The Next Hundred Years
The release of a new Ted Hawkins album on David Geffen’s label is a surprising one for a major label, and has gotten Hawkins coverage on CNN. The LA street singer’s Rounder albums have just been issued on compact disc. He might be described as acoustic folk-soul or Sam Cooke unplugged. The Next Hundred Years has a country feel from the backing on most songs which are mostly originals dealing with the vagaries of human relationships. The opening Strange Conversation relates to a phone conversation where his baby tells him that his next lover is going to be the blues. His lyrics have a force because of their simplicity and slight naivete. In addition to the originals, there is a stirring cover of John Fogerty’s Long As I Can See the Light. This is a captivating release at the intersection of southern soul and country.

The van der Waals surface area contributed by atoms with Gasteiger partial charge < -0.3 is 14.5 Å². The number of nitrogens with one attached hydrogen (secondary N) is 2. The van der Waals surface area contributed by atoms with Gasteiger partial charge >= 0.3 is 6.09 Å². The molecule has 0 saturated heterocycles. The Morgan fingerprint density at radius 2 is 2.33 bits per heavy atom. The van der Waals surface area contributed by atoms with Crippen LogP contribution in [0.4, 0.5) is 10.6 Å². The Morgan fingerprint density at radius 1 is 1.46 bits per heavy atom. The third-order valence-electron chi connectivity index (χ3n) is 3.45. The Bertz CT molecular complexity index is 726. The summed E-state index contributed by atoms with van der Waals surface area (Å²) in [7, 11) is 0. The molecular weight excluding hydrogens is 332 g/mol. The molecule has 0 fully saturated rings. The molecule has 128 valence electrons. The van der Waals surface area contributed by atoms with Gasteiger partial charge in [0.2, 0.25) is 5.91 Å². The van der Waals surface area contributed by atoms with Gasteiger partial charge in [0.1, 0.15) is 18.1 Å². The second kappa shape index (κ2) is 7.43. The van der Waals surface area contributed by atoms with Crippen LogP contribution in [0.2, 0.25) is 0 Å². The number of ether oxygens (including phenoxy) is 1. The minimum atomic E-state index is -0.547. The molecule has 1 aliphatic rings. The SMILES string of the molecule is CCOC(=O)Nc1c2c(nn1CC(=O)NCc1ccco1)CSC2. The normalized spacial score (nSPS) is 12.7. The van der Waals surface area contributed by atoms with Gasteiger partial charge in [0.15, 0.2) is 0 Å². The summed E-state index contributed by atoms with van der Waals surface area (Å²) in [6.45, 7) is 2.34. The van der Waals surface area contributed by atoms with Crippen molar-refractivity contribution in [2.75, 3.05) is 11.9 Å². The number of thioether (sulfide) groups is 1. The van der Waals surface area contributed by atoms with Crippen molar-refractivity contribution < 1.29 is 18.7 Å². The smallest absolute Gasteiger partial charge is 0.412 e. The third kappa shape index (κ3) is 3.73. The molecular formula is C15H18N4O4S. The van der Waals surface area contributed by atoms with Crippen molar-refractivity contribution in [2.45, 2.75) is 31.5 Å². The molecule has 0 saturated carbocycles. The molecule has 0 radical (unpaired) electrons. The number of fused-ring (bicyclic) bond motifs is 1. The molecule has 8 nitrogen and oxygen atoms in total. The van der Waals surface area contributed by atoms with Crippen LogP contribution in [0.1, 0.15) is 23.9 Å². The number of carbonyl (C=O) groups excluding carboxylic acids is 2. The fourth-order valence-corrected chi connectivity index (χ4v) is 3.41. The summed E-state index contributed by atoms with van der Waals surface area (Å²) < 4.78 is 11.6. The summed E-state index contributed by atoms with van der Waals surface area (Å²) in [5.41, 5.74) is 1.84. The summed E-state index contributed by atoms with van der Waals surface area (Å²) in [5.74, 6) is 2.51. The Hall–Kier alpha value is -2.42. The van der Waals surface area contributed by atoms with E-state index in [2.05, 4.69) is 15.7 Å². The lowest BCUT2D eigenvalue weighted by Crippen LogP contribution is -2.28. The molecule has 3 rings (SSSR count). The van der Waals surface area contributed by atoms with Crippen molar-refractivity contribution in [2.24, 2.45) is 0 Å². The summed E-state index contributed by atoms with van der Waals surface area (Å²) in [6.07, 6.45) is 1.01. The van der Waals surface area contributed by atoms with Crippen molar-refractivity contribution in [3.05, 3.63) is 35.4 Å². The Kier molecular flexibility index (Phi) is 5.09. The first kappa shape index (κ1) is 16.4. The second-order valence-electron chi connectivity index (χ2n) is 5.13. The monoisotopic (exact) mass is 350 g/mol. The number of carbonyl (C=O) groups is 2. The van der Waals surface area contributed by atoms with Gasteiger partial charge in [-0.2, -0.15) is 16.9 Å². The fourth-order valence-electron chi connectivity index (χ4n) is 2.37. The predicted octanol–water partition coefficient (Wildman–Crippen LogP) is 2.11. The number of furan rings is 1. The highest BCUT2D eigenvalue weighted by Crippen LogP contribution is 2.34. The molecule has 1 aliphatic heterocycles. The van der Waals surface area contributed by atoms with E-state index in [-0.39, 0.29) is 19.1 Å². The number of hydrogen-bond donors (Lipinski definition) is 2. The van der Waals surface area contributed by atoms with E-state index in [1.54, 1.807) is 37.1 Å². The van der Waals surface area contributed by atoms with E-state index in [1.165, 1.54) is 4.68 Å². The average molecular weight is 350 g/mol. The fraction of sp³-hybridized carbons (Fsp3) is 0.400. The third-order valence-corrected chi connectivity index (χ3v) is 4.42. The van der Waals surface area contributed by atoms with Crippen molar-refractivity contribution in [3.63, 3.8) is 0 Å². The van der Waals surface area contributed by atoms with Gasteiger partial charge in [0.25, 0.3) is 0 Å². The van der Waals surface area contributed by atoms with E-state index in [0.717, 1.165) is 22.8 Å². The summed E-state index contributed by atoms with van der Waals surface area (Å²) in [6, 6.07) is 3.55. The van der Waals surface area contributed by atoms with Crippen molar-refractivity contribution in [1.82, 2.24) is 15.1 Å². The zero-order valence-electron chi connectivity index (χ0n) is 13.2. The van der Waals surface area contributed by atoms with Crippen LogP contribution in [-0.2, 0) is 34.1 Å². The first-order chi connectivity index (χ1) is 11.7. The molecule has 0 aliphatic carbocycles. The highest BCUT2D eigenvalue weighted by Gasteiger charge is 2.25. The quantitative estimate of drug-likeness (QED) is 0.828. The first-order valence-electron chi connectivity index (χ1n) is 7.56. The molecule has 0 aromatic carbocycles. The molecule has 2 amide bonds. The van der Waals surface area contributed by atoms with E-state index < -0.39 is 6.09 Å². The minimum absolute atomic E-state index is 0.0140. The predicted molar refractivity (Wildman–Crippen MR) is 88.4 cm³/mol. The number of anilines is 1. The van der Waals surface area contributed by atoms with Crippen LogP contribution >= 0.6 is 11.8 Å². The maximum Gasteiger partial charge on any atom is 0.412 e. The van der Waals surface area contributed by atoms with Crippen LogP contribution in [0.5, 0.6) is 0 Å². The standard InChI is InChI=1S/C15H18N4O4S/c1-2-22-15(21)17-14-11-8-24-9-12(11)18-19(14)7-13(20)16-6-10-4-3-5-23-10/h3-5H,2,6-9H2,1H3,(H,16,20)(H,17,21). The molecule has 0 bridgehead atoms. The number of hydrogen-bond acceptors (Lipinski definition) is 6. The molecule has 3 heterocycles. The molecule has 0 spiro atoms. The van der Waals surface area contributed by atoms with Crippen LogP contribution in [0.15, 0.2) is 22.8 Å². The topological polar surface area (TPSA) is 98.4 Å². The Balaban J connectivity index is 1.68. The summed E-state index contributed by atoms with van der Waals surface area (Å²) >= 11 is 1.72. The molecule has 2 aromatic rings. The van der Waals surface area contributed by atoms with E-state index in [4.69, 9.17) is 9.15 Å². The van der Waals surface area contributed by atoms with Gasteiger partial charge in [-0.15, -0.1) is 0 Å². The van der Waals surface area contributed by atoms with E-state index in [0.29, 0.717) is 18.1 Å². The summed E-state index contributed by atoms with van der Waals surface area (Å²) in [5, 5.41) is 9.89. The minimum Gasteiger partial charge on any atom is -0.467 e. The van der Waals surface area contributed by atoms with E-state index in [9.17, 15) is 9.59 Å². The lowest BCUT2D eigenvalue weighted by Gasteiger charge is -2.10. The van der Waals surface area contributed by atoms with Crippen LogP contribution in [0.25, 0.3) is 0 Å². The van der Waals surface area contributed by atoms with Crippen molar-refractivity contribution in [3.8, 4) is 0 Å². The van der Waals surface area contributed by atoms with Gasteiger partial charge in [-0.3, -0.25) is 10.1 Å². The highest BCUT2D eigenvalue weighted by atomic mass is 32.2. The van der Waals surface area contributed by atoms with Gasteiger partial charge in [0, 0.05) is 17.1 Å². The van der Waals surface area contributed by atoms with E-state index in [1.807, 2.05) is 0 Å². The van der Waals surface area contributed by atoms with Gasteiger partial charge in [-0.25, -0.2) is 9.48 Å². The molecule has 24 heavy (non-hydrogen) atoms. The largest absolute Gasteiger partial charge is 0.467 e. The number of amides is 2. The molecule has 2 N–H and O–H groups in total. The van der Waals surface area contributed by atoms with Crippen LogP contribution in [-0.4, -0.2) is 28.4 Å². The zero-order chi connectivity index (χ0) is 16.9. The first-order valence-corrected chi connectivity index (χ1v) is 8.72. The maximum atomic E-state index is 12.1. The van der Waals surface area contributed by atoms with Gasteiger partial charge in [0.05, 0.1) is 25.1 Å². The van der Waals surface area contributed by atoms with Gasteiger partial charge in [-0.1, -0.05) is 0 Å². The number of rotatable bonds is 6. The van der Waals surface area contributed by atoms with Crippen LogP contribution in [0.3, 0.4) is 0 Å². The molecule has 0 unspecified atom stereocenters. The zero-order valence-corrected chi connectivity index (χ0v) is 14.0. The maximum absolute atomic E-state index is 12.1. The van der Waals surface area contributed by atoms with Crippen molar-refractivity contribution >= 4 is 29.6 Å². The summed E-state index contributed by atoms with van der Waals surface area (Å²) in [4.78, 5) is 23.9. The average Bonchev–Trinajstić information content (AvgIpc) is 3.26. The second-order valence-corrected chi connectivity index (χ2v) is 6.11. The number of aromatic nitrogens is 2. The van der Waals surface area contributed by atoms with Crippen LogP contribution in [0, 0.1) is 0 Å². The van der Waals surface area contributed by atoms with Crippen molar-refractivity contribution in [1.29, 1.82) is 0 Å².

This review originally appeared in the September 1994 Jazz & Blues Report (Issue 194). I likely received a review copy from either the publication or the record company. This appears to be either available new and/or used, or as a download. Here is Long As I Can See The Light.